Australians Welcome Phone Competition
SYDNEY — AUSTRALIANS are basking in the great service and low rates they are getting as two phone companies war over their hearts, minds, ... and ears.
As part of long-term micro-economic reforms in many sectors, the Australian government decided to introduce competition to Telecom, its telecommunications monopoly. In 1991, Optus - a consortium 51 percent Australian, 49 percent American and British - was awarded a license.
Since then, Telecom and Optus have been outdoing each other in advertising and better deals. A 10-minute Optus call to the United States is now $12.46 (Australian; US$8.50) peak, $9.46 off-peak. Telecom, a year ago, was charging $2 more.
Telecom also has been slashing prices and offering customers a dizzying array of discount plans.
But the real advantage, residents say, is the dramatically improved service from Telecom, which still supplies the equipment, wiring, and repair service. Mention Telecom to almost any Australian and they will tell a horror story about inefficiency, delays, mispublished business phone numbers, operators who hang up, and other signs of lack of concern for the customer.`S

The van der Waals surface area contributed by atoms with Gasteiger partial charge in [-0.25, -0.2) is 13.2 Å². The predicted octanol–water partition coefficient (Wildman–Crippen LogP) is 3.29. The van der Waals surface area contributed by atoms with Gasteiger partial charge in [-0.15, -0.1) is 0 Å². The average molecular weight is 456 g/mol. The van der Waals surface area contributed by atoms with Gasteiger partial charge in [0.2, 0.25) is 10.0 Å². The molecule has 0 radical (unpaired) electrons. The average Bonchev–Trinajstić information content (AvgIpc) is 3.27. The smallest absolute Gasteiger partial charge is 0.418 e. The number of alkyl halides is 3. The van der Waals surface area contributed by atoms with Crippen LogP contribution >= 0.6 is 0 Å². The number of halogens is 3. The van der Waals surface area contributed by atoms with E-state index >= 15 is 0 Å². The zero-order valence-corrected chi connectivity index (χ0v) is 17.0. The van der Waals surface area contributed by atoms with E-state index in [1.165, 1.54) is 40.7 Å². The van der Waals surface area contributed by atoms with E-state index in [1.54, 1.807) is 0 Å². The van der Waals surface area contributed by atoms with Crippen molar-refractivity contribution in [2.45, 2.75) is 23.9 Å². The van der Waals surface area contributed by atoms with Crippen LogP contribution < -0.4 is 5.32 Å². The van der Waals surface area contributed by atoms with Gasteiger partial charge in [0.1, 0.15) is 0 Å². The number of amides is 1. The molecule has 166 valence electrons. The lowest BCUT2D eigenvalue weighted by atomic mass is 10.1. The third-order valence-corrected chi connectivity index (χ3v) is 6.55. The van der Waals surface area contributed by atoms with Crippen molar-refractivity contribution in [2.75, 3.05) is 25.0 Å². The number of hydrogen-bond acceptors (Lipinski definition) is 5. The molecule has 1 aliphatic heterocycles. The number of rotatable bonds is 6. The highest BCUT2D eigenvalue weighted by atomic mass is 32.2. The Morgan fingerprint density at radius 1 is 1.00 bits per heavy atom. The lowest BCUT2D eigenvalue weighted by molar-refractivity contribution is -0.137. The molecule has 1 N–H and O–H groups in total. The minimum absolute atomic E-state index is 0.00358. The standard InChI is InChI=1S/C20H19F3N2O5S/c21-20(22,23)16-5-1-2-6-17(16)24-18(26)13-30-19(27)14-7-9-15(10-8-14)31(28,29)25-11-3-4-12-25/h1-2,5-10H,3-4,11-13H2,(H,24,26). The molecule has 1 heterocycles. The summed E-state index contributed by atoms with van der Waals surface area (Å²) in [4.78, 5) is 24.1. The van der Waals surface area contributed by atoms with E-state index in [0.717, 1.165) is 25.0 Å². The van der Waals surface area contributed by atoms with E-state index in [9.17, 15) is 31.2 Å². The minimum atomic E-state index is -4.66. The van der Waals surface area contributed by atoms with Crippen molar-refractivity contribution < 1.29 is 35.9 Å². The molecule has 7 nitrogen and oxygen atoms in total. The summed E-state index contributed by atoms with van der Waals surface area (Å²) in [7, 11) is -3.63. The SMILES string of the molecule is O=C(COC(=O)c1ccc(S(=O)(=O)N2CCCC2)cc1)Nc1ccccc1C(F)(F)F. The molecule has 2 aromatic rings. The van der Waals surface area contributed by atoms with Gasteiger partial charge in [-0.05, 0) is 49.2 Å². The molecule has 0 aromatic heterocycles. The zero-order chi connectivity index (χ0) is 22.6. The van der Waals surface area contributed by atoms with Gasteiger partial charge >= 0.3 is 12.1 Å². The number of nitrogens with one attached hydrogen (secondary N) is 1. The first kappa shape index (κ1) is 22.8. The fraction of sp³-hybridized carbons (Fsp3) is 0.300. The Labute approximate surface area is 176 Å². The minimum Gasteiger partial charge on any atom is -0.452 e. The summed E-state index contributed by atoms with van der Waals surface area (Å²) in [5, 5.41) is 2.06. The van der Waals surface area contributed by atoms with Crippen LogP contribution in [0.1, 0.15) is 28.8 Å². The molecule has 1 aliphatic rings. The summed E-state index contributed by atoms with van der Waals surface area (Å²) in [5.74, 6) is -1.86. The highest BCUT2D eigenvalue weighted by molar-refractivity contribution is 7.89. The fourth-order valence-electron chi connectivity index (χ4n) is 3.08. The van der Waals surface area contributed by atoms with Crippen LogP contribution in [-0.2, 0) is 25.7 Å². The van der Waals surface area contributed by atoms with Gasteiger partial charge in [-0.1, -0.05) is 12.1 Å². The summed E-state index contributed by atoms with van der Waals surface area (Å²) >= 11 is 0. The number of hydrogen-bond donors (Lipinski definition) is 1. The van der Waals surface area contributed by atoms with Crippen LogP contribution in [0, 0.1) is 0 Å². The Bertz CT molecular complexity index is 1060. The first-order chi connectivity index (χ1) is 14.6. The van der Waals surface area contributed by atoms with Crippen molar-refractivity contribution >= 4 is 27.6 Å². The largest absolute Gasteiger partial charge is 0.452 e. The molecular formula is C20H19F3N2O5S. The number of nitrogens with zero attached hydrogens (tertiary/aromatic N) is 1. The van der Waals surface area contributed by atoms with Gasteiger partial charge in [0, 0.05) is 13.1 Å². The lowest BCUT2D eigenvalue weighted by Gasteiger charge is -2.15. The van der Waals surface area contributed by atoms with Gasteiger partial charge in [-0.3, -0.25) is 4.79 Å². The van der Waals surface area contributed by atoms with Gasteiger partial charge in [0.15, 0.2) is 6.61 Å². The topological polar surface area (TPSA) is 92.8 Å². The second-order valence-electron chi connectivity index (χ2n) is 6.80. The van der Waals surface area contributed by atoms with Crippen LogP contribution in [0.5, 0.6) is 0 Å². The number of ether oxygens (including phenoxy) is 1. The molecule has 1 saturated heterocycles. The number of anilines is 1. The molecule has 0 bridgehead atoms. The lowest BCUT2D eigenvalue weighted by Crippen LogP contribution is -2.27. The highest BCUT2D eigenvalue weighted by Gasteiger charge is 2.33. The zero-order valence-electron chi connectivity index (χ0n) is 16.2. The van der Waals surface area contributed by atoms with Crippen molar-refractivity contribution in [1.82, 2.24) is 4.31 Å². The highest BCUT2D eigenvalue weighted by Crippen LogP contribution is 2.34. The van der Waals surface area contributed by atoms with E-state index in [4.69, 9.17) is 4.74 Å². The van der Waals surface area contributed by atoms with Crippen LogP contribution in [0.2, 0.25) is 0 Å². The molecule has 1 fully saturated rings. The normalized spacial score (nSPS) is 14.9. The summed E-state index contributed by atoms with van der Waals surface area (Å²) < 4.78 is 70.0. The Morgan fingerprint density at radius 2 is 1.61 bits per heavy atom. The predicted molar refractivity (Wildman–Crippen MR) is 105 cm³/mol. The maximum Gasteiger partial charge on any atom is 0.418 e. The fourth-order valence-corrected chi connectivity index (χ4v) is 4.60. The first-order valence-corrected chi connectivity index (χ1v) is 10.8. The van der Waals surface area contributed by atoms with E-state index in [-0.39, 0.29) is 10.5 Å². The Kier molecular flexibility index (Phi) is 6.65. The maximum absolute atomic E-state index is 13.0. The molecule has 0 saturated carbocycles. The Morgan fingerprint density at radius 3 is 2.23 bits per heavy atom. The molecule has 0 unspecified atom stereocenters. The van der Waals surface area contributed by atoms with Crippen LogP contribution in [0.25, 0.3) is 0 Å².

OME disillusioned people are glad to see competition coming,'' says suburbanite Marion Harding. ``But we've seen a great improvement in service over recent years.''
``Technically, it's been a world-leading company, the way we've built a network around a sparsely populated country. Where we've let customers down is on marketing and custom service.... We will get punished for the sense of the past - people have long memories. But ... we've improved. And what it's all about is what kind of service you get today,'' says Tim Lloyd-George, a Telecom spokesman. The ``new'' Telecom offers guarantees and stricter appointment scheduling.
Optus is banking on those disgruntled customers with long memories. With its ``Yes'' campaign, it is positioning itself as the company of good service. ``It's not only an ad campaign but a corporate watchword,'' says Greg Ellevsen, spokesman. ``It symbolizes a company that can help you out. It's a can-do approach.''
Telecom's ads say the company is 100 percent Australian owned and ``keeps your money in Australia.'' That makes a strong appeal in this time of recession and increasing foreign ownership. Optus promotes itself as an inclusive and multicultural company.
As part of the $800 million Optus license, the government decreed that subscribers would eventually choose a company for domestic and international long-distance phone calls.
Canberra was the first city to get the ballot, in July. Optus got 11 percent of the vote and more than 50 percent of households voted. Anyone who does not vote will remain a Telecom subscriber.